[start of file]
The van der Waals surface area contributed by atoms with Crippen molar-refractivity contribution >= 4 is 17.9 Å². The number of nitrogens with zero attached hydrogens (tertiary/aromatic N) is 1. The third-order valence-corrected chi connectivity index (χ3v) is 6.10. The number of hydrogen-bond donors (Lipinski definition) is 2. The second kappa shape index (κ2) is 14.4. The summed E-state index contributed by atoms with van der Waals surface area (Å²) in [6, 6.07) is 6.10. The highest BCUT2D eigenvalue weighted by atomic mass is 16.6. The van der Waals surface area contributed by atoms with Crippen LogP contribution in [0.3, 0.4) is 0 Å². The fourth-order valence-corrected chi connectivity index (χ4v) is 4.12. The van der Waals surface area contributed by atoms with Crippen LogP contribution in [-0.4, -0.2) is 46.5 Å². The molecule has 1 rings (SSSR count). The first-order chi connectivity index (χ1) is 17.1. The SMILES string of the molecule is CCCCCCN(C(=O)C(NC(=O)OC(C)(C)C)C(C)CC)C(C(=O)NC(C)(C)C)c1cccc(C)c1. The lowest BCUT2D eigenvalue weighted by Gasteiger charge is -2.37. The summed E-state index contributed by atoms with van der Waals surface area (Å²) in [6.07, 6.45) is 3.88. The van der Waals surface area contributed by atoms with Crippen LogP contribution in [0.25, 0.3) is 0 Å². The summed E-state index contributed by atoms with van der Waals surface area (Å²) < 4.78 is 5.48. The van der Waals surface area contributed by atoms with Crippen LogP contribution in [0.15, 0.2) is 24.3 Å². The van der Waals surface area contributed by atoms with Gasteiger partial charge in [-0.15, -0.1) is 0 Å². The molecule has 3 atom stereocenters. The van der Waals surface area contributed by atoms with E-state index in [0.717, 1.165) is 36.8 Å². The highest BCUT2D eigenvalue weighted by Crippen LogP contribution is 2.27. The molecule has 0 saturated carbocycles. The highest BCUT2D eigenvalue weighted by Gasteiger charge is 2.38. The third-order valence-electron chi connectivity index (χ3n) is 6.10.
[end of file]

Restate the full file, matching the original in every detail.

The van der Waals surface area contributed by atoms with Crippen molar-refractivity contribution >= 4 is 17.9 Å². The number of nitrogens with zero attached hydrogens (tertiary/aromatic N) is 1. The third-order valence-corrected chi connectivity index (χ3v) is 6.10. The number of hydrogen-bond donors (Lipinski definition) is 2. The second kappa shape index (κ2) is 14.4. The summed E-state index contributed by atoms with van der Waals surface area (Å²) in [6, 6.07) is 6.10. The highest BCUT2D eigenvalue weighted by atomic mass is 16.6. The van der Waals surface area contributed by atoms with Crippen LogP contribution in [0.3, 0.4) is 0 Å². The fourth-order valence-corrected chi connectivity index (χ4v) is 4.12. The van der Waals surface area contributed by atoms with Crippen LogP contribution in [-0.4, -0.2) is 46.5 Å². The molecule has 1 rings (SSSR count). The first-order chi connectivity index (χ1) is 17.1. The SMILES string of the molecule is CCCCCCN(C(=O)C(NC(=O)OC(C)(C)C)C(C)CC)C(C(=O)NC(C)(C)C)c1cccc(C)c1. The lowest BCUT2D eigenvalue weighted by Gasteiger charge is -2.37. The summed E-state index contributed by atoms with van der Waals surface area (Å²) in [6.07, 6.45) is 3.88. The van der Waals surface area contributed by atoms with Crippen LogP contribution in [0.25, 0.3) is 0 Å². The summed E-state index contributed by atoms with van der Waals surface area (Å²) < 4.78 is 5.48. The van der Waals surface area contributed by atoms with Crippen LogP contribution in [0.15, 0.2) is 24.3 Å². The van der Waals surface area contributed by atoms with Gasteiger partial charge in [-0.15, -0.1) is 0 Å². The molecule has 3 atom stereocenters. The van der Waals surface area contributed by atoms with E-state index in [0.717, 1.165) is 36.8 Å². The highest BCUT2D eigenvalue weighted by Crippen LogP contribution is 2.27. The molecule has 0 saturated carbocycles. The highest BCUT2D eigenvalue weighted by Gasteiger charge is 2.38. The third-order valence-electron chi connectivity index (χ3n) is 6.10.